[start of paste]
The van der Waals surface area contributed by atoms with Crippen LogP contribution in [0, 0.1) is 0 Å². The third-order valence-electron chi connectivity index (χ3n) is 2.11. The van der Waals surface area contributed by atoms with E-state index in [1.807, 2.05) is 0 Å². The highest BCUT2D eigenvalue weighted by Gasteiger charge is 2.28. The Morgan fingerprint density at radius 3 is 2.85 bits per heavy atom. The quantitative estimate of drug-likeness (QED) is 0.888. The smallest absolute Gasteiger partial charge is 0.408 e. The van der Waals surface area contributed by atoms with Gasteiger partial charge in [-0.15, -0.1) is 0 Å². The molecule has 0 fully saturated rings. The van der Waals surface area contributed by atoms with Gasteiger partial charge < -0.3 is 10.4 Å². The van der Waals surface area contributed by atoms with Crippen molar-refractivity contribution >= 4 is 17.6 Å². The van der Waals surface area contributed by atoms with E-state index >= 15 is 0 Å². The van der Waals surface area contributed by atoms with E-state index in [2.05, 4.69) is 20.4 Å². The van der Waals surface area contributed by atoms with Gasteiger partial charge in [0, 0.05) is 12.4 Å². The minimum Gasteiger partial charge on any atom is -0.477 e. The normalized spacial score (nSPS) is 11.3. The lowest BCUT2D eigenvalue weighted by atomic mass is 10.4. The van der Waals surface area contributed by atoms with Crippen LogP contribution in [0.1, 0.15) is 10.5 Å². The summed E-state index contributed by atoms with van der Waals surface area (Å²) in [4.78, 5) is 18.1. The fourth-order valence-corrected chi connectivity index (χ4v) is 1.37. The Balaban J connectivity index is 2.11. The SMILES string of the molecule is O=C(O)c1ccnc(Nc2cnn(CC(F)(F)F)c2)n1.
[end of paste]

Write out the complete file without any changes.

The van der Waals surface area contributed by atoms with Crippen LogP contribution in [0, 0.1) is 0 Å². The third-order valence-electron chi connectivity index (χ3n) is 2.11. The van der Waals surface area contributed by atoms with E-state index in [1.807, 2.05) is 0 Å². The highest BCUT2D eigenvalue weighted by Gasteiger charge is 2.28. The Morgan fingerprint density at radius 3 is 2.85 bits per heavy atom. The quantitative estimate of drug-likeness (QED) is 0.888. The smallest absolute Gasteiger partial charge is 0.408 e. The van der Waals surface area contributed by atoms with Gasteiger partial charge in [-0.15, -0.1) is 0 Å². The molecule has 0 fully saturated rings. The van der Waals surface area contributed by atoms with Gasteiger partial charge < -0.3 is 10.4 Å². The van der Waals surface area contributed by atoms with Crippen molar-refractivity contribution >= 4 is 17.6 Å². The van der Waals surface area contributed by atoms with E-state index >= 15 is 0 Å². The van der Waals surface area contributed by atoms with E-state index in [2.05, 4.69) is 20.4 Å². The van der Waals surface area contributed by atoms with Gasteiger partial charge in [0, 0.05) is 12.4 Å². The minimum Gasteiger partial charge on any atom is -0.477 e. The normalized spacial score (nSPS) is 11.3. The lowest BCUT2D eigenvalue weighted by atomic mass is 10.4. The van der Waals surface area contributed by atoms with Crippen LogP contribution in [0.1, 0.15) is 10.5 Å². The summed E-state index contributed by atoms with van der Waals surface area (Å²) in [4.78, 5) is 18.1. The fourth-order valence-corrected chi connectivity index (χ4v) is 1.37. The Balaban J connectivity index is 2.11. The SMILES string of the molecule is O=C(O)c1ccnc(Nc2cnn(CC(F)(F)F)c2)n1.